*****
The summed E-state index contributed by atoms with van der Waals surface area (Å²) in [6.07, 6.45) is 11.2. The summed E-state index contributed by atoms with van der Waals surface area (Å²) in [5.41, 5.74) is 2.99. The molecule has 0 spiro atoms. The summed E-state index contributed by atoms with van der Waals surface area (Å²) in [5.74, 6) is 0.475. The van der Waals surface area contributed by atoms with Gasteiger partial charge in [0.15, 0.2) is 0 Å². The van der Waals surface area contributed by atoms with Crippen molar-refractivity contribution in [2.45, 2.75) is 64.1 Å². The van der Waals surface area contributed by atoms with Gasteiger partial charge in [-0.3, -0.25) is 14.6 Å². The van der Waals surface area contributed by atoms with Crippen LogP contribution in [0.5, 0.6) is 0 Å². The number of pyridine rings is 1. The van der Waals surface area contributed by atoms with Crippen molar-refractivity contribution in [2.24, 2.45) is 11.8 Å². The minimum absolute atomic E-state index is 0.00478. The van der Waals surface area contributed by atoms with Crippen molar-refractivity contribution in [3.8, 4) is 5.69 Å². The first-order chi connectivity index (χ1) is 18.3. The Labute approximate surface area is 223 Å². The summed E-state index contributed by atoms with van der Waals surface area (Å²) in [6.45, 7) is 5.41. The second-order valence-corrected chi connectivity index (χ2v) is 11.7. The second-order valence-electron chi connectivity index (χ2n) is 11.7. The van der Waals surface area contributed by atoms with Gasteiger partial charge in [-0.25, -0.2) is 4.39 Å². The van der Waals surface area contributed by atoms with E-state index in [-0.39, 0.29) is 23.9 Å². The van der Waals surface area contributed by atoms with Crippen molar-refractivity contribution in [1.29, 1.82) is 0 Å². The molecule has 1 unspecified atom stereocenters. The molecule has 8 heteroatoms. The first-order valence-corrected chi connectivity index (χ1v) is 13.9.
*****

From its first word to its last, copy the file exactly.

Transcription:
The summed E-state index contributed by atoms with van der Waals surface area (Å²) in [6.07, 6.45) is 11.2. The summed E-state index contributed by atoms with van der Waals surface area (Å²) in [5.41, 5.74) is 2.99. The molecule has 0 spiro atoms. The summed E-state index contributed by atoms with van der Waals surface area (Å²) in [5.74, 6) is 0.475. The van der Waals surface area contributed by atoms with Gasteiger partial charge in [0.15, 0.2) is 0 Å². The van der Waals surface area contributed by atoms with Crippen molar-refractivity contribution in [2.45, 2.75) is 64.1 Å². The van der Waals surface area contributed by atoms with Gasteiger partial charge in [-0.3, -0.25) is 14.6 Å². The van der Waals surface area contributed by atoms with Crippen LogP contribution in [0.5, 0.6) is 0 Å². The number of pyridine rings is 1. The van der Waals surface area contributed by atoms with Crippen molar-refractivity contribution in [2.24, 2.45) is 11.8 Å². The minimum absolute atomic E-state index is 0.00478. The van der Waals surface area contributed by atoms with Crippen molar-refractivity contribution in [3.8, 4) is 5.69 Å². The first-order chi connectivity index (χ1) is 18.3. The Labute approximate surface area is 223 Å². The summed E-state index contributed by atoms with van der Waals surface area (Å²) in [6.45, 7) is 5.41. The second-order valence-corrected chi connectivity index (χ2v) is 11.7. The second-order valence-electron chi connectivity index (χ2n) is 11.7. The van der Waals surface area contributed by atoms with Gasteiger partial charge in [-0.25, -0.2) is 4.39 Å². The van der Waals surface area contributed by atoms with E-state index in [-0.39, 0.29) is 23.9 Å². The van der Waals surface area contributed by atoms with Crippen molar-refractivity contribution in [1.29, 1.82) is 0 Å². The molecule has 1 unspecified atom stereocenters. The molecule has 8 heteroatoms. The first-order valence-corrected chi connectivity index (χ1v) is 13.9.